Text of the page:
Patagonia never fails to amaze. Its second-to-none natural landscape, together with its well thought-out tourism options offer a wide range of non-competitive sports allowing you to enjoy adventure and relax at the same time.
Outdoor activities, gastronomy, and camping for the more adventurous and hotels, are just a few of the attractions that southern Chile has to offer.
Here are three non-competitive sports we recommend you to practice in Patagonia.
One of the most popular outdoor activities, the main idea is to walk independently in remote areas. You choose where to start the trek and whether to go with or without a guide as the trails are well signposted and secure.
Here is a list of what you need to bear in mind before planning this adventure:
- A good pair of shoes, ideally with ankle support to avoid sprains, good grip and waterproof due to wet terrain.
- Comfortable sports clothing and something to keep you warm (temperatures tend to change). Accessories such as sunglasses, sun cream, and a hat .
- A map or compass.
- Water (there are especially-designed light hydration packs that hold enough water), light food
- A knife or pocket knife, backpack, flashlight and first-aid kit
Now for the most critical question: Which trail to take?
There are thousands of options to choose from in Patagonia. If you are an experienced trekker, the best trails are in the Torres del Paine National Park. There are several circuits, but the best known are the O (7-9 days, medium-high difficulty) and the famous W (4-5 days, medium difficulty).
Other outstanding places to practice this fantastic sport are Cape Horn, Magallanes National Reserve, Laguna Parrillar National Reserve.
Take a look at this video to be inspired by the two most challenging treks in Patagonia.
Source: Yeti Adventure Films
2. Fly fishing
The south of Chile is unquestionably one of the best destinations for fishing lovers.
Fly fishing is a method that uses a rod and artificial lure, or bait, called a fly. Fishermen make this lure themselves in an artisanal way, using feathers, threads or hairs to mimic the insects that fish eat.
Unlike other types of angling, fly fishing is considered a recreational activity, it’s not competitive, and does not harm the environment given the fish is then returned to their habitat.
You need the following sports equipment for fly fishing: a fishing rod, hooks, reel, lines, flies, and backing. Besides, special clothes for water; waders, sunscreen, hat, and sunglasses are required.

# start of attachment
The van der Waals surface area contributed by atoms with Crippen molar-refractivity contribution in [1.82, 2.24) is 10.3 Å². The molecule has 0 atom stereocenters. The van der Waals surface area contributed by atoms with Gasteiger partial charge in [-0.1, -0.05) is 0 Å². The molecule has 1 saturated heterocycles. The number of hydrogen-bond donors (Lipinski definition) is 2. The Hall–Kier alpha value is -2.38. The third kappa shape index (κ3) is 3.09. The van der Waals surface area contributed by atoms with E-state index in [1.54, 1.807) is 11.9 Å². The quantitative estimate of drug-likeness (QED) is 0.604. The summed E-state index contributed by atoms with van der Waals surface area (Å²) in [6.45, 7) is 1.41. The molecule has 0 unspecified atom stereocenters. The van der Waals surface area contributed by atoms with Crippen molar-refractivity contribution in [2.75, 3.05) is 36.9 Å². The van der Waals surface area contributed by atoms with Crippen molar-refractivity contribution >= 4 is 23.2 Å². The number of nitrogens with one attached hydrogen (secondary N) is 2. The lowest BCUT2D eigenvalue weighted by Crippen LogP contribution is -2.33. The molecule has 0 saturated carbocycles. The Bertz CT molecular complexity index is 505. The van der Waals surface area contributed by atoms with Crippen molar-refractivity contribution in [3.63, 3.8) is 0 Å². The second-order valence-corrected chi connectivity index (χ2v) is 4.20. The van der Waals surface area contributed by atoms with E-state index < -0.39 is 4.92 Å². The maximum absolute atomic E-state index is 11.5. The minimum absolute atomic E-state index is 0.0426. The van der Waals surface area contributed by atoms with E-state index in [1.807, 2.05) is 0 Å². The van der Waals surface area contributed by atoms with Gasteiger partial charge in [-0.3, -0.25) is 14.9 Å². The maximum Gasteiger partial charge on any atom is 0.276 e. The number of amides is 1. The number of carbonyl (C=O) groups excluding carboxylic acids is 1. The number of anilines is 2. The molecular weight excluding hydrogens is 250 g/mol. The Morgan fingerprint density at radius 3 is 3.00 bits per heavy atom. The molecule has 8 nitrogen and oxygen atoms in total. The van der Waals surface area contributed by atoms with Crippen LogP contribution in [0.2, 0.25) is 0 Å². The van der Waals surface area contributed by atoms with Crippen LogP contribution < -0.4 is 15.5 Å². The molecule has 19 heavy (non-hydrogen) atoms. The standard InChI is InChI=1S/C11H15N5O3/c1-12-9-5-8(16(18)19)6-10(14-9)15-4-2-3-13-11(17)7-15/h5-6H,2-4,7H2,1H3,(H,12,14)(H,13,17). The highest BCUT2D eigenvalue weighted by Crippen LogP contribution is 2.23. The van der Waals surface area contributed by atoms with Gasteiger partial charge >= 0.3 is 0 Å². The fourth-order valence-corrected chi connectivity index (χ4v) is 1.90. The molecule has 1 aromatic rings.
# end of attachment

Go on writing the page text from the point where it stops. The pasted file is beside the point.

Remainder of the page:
The right rod is essential for the experience to be successful. At the very least, one should have the following equipment:
- Fishing rod No. 5 or No. 6, 9 feet
- Sinking line reel, 150 grains
- Leaders, 5 to 6 feet, 2x for streamers
- Floating line reel
- Leaders, 9 to 12 feet, 3x for floating
- Tippet 2x and 3x
- Streamers No. 6 and No. 4, predominantly black, brown and green with a big head like Egg Sucking Leech
- Dry foam flies like Chernobyl or Fat Albert, in black and orange No. 6
- Stonefly Caddis, Mayfly, Hare’s Ear and Copper John nymphs, No. 14 to No. 6
- Wading boots
Where to fly fish?
Tourists’ favorite spots for fly fishing in Patagonia are Puerto Montt, Aysén, and Chaitén. The main reasons for this is the variety of fishing lodges and more accessible prices found in these areas.
Bonus: until recently, Melimoyu was an unexplored area of Chilean Patagonia, and it is undoubtedly a privileged place due to its location and geographic conditions. It has three distinctive attractions that give it a wild and challenging identity: the Melimoyu volcano, the temperate rainforest, and the Queulat hanging glacier.
There are a large number of places to fish at Melimoyu, all close at hand. Its pristine and crystal clear waters offer the opportunity to be alone in the midst of nature and see species such as brown and rainbow trout primarily. You will also find steelhead, brook and perch trout as well as Chinook and silver salmon, among others, for recreational fishing.
Watch this video to be inspired to do this entertaining and matchless sport:
3. Scuba diving
This sport is not as easy as the ones mentioned above. You must be over 12 years old, have taken a diving course and training previously, and have certification from the General Directorate of Maritime Territory if you want to dive with compressed air.
It is also necessary to be in good physical condition and emotionally prepared.
There is no doubt that the best place to practice this spectacular sport is the Strait of Magellan in Punta Arenas. There, you can see vessels that shipwrecked more than a hundred years ago and now lay motionless underwater, surrounded by seaweed and marine life. You will also listen to a long and fascinating record of anecdotes and legends about these shipwrecks.
This area of Patagonia has a unique marine flora and fauna, due to the influence of the Cape Horn current, making it an entirely new, unique, and forbidden world, meaning we can only view it with the proper equipment and training.
To dive in these waters, It is essential to be accompanied by a certified instructor who knows the area. The right equipment to start the adventure are:
- Isothermal wetsuit
- Air tank
- Depth gauge
- Water clock
- Decompression tables
- Pressure gauge
- Tube or snorkel
- Basic knowledge of diving sign language
The best time to do this activity is between December and March, when there is more sun allowing visibility of up to 15 meters deep.
This video will help you imagine what it is like to visit the depths of the ocean in Patagonia:
Source: Concha 'e Loco Divers
If you still have not had the chance to visit southern Chile, or have visited but not yet dared do these unusual outdoor activities, we invite you to enjoy one of the most exceptional experiences, in contact with the endemic flora and fauna of the south of our country.
We hope that this guide to non-competitive activities will inspire you to plan an unforgettable trip.